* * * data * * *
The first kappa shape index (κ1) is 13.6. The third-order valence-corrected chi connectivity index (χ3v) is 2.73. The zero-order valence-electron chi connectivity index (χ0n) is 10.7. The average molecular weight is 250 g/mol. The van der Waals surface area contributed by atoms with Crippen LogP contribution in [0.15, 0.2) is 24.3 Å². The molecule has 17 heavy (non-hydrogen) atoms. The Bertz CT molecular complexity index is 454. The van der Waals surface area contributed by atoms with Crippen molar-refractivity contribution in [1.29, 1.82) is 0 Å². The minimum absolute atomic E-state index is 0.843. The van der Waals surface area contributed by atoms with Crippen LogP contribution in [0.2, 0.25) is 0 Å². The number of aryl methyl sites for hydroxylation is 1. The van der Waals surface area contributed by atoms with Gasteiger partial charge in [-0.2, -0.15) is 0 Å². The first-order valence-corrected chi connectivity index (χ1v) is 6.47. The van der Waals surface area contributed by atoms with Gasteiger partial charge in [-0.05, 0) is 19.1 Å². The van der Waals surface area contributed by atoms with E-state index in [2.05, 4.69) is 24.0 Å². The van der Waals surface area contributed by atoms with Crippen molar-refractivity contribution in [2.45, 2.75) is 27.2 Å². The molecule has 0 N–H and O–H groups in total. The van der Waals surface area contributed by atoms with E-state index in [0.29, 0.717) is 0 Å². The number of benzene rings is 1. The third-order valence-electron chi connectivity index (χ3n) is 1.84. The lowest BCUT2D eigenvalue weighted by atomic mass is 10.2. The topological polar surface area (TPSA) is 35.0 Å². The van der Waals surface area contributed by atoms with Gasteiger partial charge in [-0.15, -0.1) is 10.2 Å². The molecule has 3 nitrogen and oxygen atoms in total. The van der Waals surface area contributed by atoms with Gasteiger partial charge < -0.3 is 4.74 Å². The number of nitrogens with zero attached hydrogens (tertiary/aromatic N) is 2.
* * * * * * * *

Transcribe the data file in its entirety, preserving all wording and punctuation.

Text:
The first kappa shape index (κ1) is 13.6. The third-order valence-corrected chi connectivity index (χ3v) is 2.73. The zero-order valence-electron chi connectivity index (χ0n) is 10.7. The average molecular weight is 250 g/mol. The van der Waals surface area contributed by atoms with Crippen LogP contribution in [0.15, 0.2) is 24.3 Å². The molecule has 17 heavy (non-hydrogen) atoms. The Bertz CT molecular complexity index is 454. The van der Waals surface area contributed by atoms with Crippen molar-refractivity contribution in [1.29, 1.82) is 0 Å². The minimum absolute atomic E-state index is 0.843. The van der Waals surface area contributed by atoms with Crippen LogP contribution in [0.2, 0.25) is 0 Å². The number of aryl methyl sites for hydroxylation is 1. The van der Waals surface area contributed by atoms with Gasteiger partial charge in [-0.2, -0.15) is 0 Å². The first-order valence-corrected chi connectivity index (χ1v) is 6.47. The van der Waals surface area contributed by atoms with Gasteiger partial charge in [-0.05, 0) is 19.1 Å². The van der Waals surface area contributed by atoms with E-state index in [2.05, 4.69) is 24.0 Å². The van der Waals surface area contributed by atoms with Crippen molar-refractivity contribution in [2.45, 2.75) is 27.2 Å². The molecule has 0 N–H and O–H groups in total. The van der Waals surface area contributed by atoms with E-state index in [0.29, 0.717) is 0 Å². The number of benzene rings is 1. The third-order valence-electron chi connectivity index (χ3n) is 1.84. The lowest BCUT2D eigenvalue weighted by atomic mass is 10.2. The topological polar surface area (TPSA) is 35.0 Å². The van der Waals surface area contributed by atoms with Gasteiger partial charge in [-0.15, -0.1) is 10.2 Å². The molecule has 3 nitrogen and oxygen atoms in total. The van der Waals surface area contributed by atoms with Gasteiger partial charge < -0.3 is 4.74 Å². The number of nitrogens with zero attached hydrogens (tertiary/aromatic N) is 2.